At its core, Starbucks is still a coffee company. The problem is that most people don’t drink coffee all day long, which explains why about half of Starbucks’s sales are made before 11 a.m.
The company’s recent strategy calls for expanding the lunch and afternoon business through non-coffee products like food, juice, and—most recently—Fizzio soda. Now Starbucks will start testing Evolution Fresh smoothies made with Dannon Greek yogurt “for added protein.” Starbucks and Danone entered into a partnership last year. Three smoothie flavors will be tested in nearly 200 Starbucks in San Jose and St. Louis starting on Tuesday, and a full line is expected to launch in all markets next year.
All these product launches generate sales unrelated to coffee. While Starbucks declined to break out its coffee-related sales, the company has acknowledged growth in non-coffee areas. Tea now accounts for 9 percent of total sales. Food purchases bring in about 20 percent of sales, up from 12 percent a decade ago.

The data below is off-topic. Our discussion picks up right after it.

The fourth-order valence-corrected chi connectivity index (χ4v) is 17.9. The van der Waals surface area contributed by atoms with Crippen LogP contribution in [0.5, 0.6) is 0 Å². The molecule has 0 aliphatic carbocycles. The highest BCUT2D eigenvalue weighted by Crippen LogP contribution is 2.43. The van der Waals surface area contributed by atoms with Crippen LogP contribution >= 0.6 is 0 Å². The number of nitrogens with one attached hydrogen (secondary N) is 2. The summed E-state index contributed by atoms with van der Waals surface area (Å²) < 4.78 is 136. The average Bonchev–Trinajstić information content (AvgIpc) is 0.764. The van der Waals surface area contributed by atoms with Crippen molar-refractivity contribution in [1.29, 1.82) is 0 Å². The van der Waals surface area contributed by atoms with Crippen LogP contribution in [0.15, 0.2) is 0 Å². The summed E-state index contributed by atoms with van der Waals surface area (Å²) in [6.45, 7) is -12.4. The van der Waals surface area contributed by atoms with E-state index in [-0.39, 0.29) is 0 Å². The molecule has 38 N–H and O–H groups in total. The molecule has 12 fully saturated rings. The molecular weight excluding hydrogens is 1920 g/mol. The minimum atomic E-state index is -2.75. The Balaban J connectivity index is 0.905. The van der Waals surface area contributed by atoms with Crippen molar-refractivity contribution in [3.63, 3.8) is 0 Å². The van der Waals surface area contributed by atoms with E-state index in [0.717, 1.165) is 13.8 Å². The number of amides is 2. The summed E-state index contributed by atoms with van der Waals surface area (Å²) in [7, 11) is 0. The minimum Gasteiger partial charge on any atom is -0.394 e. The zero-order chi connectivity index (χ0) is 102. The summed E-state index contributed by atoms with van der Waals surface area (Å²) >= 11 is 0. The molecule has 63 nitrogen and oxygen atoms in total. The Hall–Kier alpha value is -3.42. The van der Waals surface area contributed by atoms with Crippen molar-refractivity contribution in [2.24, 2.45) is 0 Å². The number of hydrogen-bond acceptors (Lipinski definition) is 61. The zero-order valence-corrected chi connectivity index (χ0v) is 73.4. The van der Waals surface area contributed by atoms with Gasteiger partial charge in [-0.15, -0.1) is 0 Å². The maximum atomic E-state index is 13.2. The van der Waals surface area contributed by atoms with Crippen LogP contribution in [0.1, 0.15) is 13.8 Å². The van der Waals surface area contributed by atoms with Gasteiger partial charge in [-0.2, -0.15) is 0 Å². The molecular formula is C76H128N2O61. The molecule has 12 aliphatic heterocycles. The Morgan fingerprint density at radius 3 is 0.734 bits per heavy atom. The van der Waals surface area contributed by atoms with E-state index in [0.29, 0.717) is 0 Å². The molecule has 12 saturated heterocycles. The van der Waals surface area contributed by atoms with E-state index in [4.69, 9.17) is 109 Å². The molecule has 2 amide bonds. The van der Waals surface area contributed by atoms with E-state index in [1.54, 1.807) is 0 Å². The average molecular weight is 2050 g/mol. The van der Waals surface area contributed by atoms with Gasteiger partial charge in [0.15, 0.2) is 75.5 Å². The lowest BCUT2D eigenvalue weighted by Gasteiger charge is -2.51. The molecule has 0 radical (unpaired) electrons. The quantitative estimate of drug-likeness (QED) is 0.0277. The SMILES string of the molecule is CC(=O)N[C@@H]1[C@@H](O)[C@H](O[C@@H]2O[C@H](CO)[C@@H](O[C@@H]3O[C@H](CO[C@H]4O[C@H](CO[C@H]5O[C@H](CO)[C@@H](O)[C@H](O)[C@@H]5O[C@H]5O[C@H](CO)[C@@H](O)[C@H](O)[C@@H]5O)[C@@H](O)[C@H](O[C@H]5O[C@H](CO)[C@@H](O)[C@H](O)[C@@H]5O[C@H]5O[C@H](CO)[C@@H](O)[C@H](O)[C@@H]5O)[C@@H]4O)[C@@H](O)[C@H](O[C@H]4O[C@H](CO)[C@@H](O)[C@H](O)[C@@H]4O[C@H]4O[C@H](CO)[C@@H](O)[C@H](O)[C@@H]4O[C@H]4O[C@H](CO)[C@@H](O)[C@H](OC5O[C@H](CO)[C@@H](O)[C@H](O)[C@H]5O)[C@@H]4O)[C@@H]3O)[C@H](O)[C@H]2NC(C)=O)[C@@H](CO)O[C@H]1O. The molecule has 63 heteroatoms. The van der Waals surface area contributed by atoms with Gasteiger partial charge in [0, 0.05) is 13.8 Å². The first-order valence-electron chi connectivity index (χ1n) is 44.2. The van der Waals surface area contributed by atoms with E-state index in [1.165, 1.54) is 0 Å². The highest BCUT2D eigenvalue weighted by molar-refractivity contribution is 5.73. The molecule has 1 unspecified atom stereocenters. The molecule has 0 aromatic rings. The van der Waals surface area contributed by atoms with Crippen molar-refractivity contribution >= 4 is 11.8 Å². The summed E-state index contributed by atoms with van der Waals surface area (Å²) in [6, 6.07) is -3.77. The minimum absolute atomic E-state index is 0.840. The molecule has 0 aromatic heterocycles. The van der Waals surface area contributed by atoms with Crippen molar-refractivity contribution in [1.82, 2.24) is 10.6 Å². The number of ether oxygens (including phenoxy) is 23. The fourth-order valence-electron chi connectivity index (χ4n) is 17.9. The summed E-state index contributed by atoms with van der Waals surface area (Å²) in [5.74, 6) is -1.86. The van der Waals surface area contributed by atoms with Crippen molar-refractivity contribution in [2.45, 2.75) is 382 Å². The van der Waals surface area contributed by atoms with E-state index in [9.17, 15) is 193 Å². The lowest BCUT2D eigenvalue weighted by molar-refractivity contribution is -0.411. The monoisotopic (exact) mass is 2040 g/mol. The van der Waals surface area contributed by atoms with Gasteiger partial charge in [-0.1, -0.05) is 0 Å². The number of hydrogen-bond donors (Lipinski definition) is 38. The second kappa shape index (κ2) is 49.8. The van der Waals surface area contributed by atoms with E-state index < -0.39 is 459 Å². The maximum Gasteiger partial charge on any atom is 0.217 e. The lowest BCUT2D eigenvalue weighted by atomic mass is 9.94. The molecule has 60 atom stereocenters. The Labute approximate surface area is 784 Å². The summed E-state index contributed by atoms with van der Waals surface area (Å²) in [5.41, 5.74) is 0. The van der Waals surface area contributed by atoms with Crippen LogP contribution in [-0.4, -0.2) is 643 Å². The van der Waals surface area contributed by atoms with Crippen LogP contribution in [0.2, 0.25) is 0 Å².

Asked if Starbucks plans to expand from its coffee and pastry-based menu to a broader quick-service restaurant menu, spokeswoman Linda Mills replied in an e-mail: “Coffee will always be the core of who we are and what we offer to our customers. That said, our customers have asked for additional options from us.”
Not all of Starbucks’s menu initiatives have gone smoothly. The company had to bring back some of its old pastries such as sliced lemon cake after consumers complained about the new ones from La Boulange. Customer habits don’t change quickly.